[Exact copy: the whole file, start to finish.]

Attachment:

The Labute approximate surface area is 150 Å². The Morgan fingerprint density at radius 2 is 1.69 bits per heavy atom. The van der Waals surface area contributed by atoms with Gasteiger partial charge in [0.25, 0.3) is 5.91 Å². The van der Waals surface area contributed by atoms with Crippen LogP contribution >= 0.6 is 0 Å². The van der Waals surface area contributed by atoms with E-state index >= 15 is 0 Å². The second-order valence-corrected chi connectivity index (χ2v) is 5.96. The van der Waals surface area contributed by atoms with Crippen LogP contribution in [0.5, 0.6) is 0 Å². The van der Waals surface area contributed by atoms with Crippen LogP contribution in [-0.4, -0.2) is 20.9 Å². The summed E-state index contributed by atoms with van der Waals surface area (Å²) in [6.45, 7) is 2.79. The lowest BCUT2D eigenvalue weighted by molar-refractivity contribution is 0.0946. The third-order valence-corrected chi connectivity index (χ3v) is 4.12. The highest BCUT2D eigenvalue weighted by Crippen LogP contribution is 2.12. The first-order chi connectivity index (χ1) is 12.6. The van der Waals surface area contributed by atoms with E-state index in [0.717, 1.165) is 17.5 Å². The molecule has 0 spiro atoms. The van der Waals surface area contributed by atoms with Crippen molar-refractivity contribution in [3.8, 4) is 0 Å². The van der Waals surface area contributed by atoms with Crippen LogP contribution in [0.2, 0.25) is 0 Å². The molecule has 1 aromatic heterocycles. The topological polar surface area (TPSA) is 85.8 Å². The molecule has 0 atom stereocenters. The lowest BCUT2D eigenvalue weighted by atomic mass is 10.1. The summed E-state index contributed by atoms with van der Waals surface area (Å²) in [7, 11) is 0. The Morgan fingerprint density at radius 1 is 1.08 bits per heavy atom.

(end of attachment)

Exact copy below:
The Labute approximate surface area is 150 Å². The Morgan fingerprint density at radius 2 is 1.69 bits per heavy atom. The van der Waals surface area contributed by atoms with Gasteiger partial charge in [0.25, 0.3) is 5.91 Å². The van der Waals surface area contributed by atoms with Crippen LogP contribution >= 0.6 is 0 Å². The van der Waals surface area contributed by atoms with E-state index >= 15 is 0 Å². The second-order valence-corrected chi connectivity index (χ2v) is 5.96. The van der Waals surface area contributed by atoms with Crippen LogP contribution in [0.5, 0.6) is 0 Å². The van der Waals surface area contributed by atoms with Crippen LogP contribution in [-0.4, -0.2) is 20.9 Å². The summed E-state index contributed by atoms with van der Waals surface area (Å²) in [6.45, 7) is 2.79. The lowest BCUT2D eigenvalue weighted by molar-refractivity contribution is 0.0946. The third-order valence-corrected chi connectivity index (χ3v) is 4.12. The highest BCUT2D eigenvalue weighted by Crippen LogP contribution is 2.12. The first-order chi connectivity index (χ1) is 12.6. The van der Waals surface area contributed by atoms with E-state index in [0.717, 1.165) is 17.5 Å². The molecule has 0 spiro atoms. The van der Waals surface area contributed by atoms with Crippen molar-refractivity contribution in [3.8, 4) is 0 Å². The van der Waals surface area contributed by atoms with Crippen LogP contribution in [0.2, 0.25) is 0 Å². The molecule has 1 aromatic heterocycles. The topological polar surface area (TPSA) is 85.8 Å². The molecule has 0 atom stereocenters. The lowest BCUT2D eigenvalue weighted by atomic mass is 10.1. The summed E-state index contributed by atoms with van der Waals surface area (Å²) in [7, 11) is 0. The Morgan fingerprint density at radius 1 is 1.08 bits per heavy atom.